StudentNurse2011 3,019 Views
Joined Apr 2, '10.
Posts: 89 (62% Liked)
I depend on my brain sheet too, but it helps to only concentrate on the abnormals. If a pt has a CBC and CMP, I don't waste brain cells worrying about a WNL CBC when I have a K+ of 2.9. The exception to this is lab values or VS that I need to know before medicating a pt. If I'm giving a pt dig or cardiac drugs, I make a mental note of their pulse and/or BP. If the pt gets warfarin, I make a mental note of their INR. I don't consciously remember or ignore any facts; my brain just seems to automatically weed out the information I don't need.
It comes with practice. Don't sweat it; at first, just write down everything you think you'll need to remember. In time, you'll find that you remembered without looking at your brain. When I first started as an RN, I was amazed at how much information everybody could remember. My head spun even when writing everything down. Now it's just second nature. You'll get there too.
Thank you for this article; the story, writing, and emotions were beautiful. Yes, it brought tears to my eyes as well.
I've had a patient for the past two days that is going downhill very quickly. I was with her yesterday when the MD told her there was nothing more we could do for her. She's a precious lady - very gracious and ready to rest. I spent as much time as I could with her yesterday. I held her hand while the doctor broke the news to her, and we hugged frequently throughout the day. We celebrated her life together, and yes, we cried together.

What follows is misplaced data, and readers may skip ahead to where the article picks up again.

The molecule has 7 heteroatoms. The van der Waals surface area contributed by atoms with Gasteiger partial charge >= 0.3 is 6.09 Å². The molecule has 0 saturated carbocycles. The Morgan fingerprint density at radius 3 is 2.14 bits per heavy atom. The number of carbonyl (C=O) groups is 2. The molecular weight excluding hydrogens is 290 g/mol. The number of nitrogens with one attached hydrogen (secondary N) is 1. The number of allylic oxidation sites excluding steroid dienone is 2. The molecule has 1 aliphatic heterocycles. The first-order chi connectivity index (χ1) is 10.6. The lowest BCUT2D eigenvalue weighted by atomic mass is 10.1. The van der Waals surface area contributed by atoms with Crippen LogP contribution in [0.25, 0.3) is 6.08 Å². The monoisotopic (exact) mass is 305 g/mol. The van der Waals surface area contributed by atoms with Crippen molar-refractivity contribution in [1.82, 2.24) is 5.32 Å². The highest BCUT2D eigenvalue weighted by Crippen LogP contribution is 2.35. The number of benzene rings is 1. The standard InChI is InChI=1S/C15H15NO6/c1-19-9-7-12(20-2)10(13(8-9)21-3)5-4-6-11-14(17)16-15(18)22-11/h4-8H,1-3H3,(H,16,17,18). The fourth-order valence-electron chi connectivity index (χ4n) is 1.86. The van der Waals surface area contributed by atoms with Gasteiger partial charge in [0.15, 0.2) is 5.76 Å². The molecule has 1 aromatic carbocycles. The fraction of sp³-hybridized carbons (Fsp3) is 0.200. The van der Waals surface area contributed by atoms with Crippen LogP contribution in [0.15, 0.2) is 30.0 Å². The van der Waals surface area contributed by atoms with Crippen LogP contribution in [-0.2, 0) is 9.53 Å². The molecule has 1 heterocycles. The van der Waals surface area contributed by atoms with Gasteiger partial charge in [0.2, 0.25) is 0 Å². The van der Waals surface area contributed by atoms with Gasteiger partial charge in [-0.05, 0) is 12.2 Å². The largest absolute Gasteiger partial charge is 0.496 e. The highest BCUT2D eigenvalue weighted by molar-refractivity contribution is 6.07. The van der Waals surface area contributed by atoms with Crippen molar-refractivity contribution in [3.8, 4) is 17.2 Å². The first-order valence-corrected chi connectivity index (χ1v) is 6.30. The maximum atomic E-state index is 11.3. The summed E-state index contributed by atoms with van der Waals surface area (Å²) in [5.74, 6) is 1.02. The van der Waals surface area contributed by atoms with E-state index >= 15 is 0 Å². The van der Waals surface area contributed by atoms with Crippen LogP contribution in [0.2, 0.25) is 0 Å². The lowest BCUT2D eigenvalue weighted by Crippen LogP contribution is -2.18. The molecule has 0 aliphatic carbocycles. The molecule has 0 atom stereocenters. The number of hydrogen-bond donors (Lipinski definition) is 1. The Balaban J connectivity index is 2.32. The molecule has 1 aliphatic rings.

Typically, I consider tears to be the highest expression of weakness, but I've learned that sometimes it takes strength to cry. Suppressing emotions is a way to protect ourselves from having to feel them. It takes strength to allow our vulnerabilities to show - and yes, sometimes our humanity. As difficult as yesterday was for me, I wouldn't change a thing. The patient was still alive when I left last night, but I've wondered about her all day today. She declined so quickly - right in front of my eyes. Being a nurse means being a professional, but sometimes it also means being human. Most of the time a patient's needs are physical, but sometimes they're emotional or spiritual. I believe it's our duty to be there emotionally and spiritually as well as physically, and I believe that's what nursing is all about.
Godspeed, sweet lady. I hope I touched your life just a fraction as much as you've touched mine.
When your child, as a preschooler, gets into an argument with another preschooler about how babies are born. My daughter was convinced they're all born by C-section. Yeah, that was a pleasant conversation with another mother's child. LOL
When the same child, now entering kindergarten, gets into an argument with her teacher. The teacher pointed to the child's knee and asked what that's called. Daughter promptly answered, "That's my patella." Teacher marked her wrong. Daughter got mad and tearfully asked me to tell the teacher that it really IS a patella. The teacher sweetly explained that she meant the knee....daughter angrily told her that if that's what she wanted, she shouldn't have pointed at the BONE. LOL
Same kid....about 9 years old. Spouted the 12 cranial nerves and whether they're motor, sensory, or both to a doctor - then didn't even bother smirking when the doctor's jaw dropped open. She also told him some of the different types of tissues that I can't even remember now. I believe one was non-keratinized stratified....something....lol and the other was pseudostratified columnar something. We had mnemonics for them - one was No KiSSeS and the other was PCCE.